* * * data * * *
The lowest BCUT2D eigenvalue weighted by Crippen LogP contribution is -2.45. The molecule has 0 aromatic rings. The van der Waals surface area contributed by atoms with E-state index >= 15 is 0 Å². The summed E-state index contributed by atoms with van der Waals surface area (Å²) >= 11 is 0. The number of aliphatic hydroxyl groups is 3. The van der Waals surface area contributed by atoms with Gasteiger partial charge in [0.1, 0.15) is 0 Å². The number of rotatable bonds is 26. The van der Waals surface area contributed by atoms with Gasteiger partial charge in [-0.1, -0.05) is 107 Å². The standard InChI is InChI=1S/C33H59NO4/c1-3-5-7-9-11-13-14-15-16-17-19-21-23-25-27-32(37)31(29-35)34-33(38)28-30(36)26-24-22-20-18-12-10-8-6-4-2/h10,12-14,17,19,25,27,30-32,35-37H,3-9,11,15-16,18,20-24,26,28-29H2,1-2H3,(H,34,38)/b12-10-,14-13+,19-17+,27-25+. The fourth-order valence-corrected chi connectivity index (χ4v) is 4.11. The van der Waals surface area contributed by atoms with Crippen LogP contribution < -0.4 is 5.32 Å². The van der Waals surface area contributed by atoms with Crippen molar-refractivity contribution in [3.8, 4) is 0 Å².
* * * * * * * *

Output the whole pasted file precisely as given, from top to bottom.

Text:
The lowest BCUT2D eigenvalue weighted by Crippen LogP contribution is -2.45. The molecule has 0 aromatic rings. The van der Waals surface area contributed by atoms with E-state index >= 15 is 0 Å². The summed E-state index contributed by atoms with van der Waals surface area (Å²) >= 11 is 0. The number of aliphatic hydroxyl groups is 3. The van der Waals surface area contributed by atoms with Gasteiger partial charge in [0.1, 0.15) is 0 Å². The number of rotatable bonds is 26. The van der Waals surface area contributed by atoms with Gasteiger partial charge in [-0.1, -0.05) is 107 Å². The standard InChI is InChI=1S/C33H59NO4/c1-3-5-7-9-11-13-14-15-16-17-19-21-23-25-27-32(37)31(29-35)34-33(38)28-30(36)26-24-22-20-18-12-10-8-6-4-2/h10,12-14,17,19,25,27,30-32,35-37H,3-9,11,15-16,18,20-24,26,28-29H2,1-2H3,(H,34,38)/b12-10-,14-13+,19-17+,27-25+. The fourth-order valence-corrected chi connectivity index (χ4v) is 4.11. The van der Waals surface area contributed by atoms with Crippen LogP contribution < -0.4 is 5.32 Å². The van der Waals surface area contributed by atoms with Crippen molar-refractivity contribution in [3.8, 4) is 0 Å².